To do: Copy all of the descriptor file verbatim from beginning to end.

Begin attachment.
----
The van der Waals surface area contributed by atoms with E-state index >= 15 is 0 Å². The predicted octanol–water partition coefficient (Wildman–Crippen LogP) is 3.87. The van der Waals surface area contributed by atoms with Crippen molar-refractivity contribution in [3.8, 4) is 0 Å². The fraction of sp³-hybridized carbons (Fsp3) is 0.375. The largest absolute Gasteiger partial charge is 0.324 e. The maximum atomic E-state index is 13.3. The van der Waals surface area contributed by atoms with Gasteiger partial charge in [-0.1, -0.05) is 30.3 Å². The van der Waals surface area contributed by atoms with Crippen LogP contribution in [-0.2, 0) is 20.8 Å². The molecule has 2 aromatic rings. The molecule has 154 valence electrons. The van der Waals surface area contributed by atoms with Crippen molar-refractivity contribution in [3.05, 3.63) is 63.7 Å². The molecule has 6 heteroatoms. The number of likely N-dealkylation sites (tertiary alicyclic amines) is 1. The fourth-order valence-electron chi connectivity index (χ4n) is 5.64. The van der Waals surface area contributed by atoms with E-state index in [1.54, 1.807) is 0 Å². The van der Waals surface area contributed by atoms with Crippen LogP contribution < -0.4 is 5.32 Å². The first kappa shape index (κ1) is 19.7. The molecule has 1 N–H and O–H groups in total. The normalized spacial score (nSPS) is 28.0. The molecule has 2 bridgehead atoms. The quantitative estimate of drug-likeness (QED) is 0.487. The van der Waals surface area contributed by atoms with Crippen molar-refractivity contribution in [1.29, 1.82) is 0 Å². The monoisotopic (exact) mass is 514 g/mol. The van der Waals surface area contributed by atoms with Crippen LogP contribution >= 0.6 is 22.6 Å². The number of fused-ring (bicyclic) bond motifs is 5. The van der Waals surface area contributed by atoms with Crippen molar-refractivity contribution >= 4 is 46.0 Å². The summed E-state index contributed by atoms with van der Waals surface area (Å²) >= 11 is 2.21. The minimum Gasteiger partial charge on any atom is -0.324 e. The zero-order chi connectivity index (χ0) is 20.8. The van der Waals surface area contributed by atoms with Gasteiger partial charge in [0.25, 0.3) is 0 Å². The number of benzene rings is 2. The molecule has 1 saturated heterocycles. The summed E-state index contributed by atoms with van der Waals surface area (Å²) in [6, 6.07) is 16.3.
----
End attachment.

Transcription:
The van der Waals surface area contributed by atoms with E-state index >= 15 is 0 Å². The predicted octanol–water partition coefficient (Wildman–Crippen LogP) is 3.87. The van der Waals surface area contributed by atoms with Crippen molar-refractivity contribution in [3.8, 4) is 0 Å². The fraction of sp³-hybridized carbons (Fsp3) is 0.375. The largest absolute Gasteiger partial charge is 0.324 e. The maximum atomic E-state index is 13.3. The van der Waals surface area contributed by atoms with Gasteiger partial charge in [-0.1, -0.05) is 30.3 Å². The van der Waals surface area contributed by atoms with Crippen LogP contribution in [-0.2, 0) is 20.8 Å². The molecule has 2 aromatic rings. The molecule has 154 valence electrons. The van der Waals surface area contributed by atoms with Crippen molar-refractivity contribution in [3.05, 3.63) is 63.7 Å². The molecule has 6 heteroatoms. The number of likely N-dealkylation sites (tertiary alicyclic amines) is 1. The fourth-order valence-electron chi connectivity index (χ4n) is 5.64. The van der Waals surface area contributed by atoms with E-state index in [1.54, 1.807) is 0 Å². The van der Waals surface area contributed by atoms with Crippen LogP contribution < -0.4 is 5.32 Å². The first kappa shape index (κ1) is 19.7. The molecule has 1 N–H and O–H groups in total. The normalized spacial score (nSPS) is 28.0. The molecule has 2 bridgehead atoms. The quantitative estimate of drug-likeness (QED) is 0.487. The van der Waals surface area contributed by atoms with Crippen molar-refractivity contribution in [1.29, 1.82) is 0 Å². The monoisotopic (exact) mass is 514 g/mol. The van der Waals surface area contributed by atoms with Crippen LogP contribution >= 0.6 is 22.6 Å². The number of fused-ring (bicyclic) bond motifs is 5. The van der Waals surface area contributed by atoms with Crippen molar-refractivity contribution >= 4 is 46.0 Å². The summed E-state index contributed by atoms with van der Waals surface area (Å²) >= 11 is 2.21. The minimum Gasteiger partial charge on any atom is -0.324 e. The zero-order chi connectivity index (χ0) is 20.8. The van der Waals surface area contributed by atoms with Gasteiger partial charge in [0.25, 0.3) is 0 Å². The number of benzene rings is 2. The molecule has 1 saturated heterocycles. The summed E-state index contributed by atoms with van der Waals surface area (Å²) in [6, 6.07) is 16.3.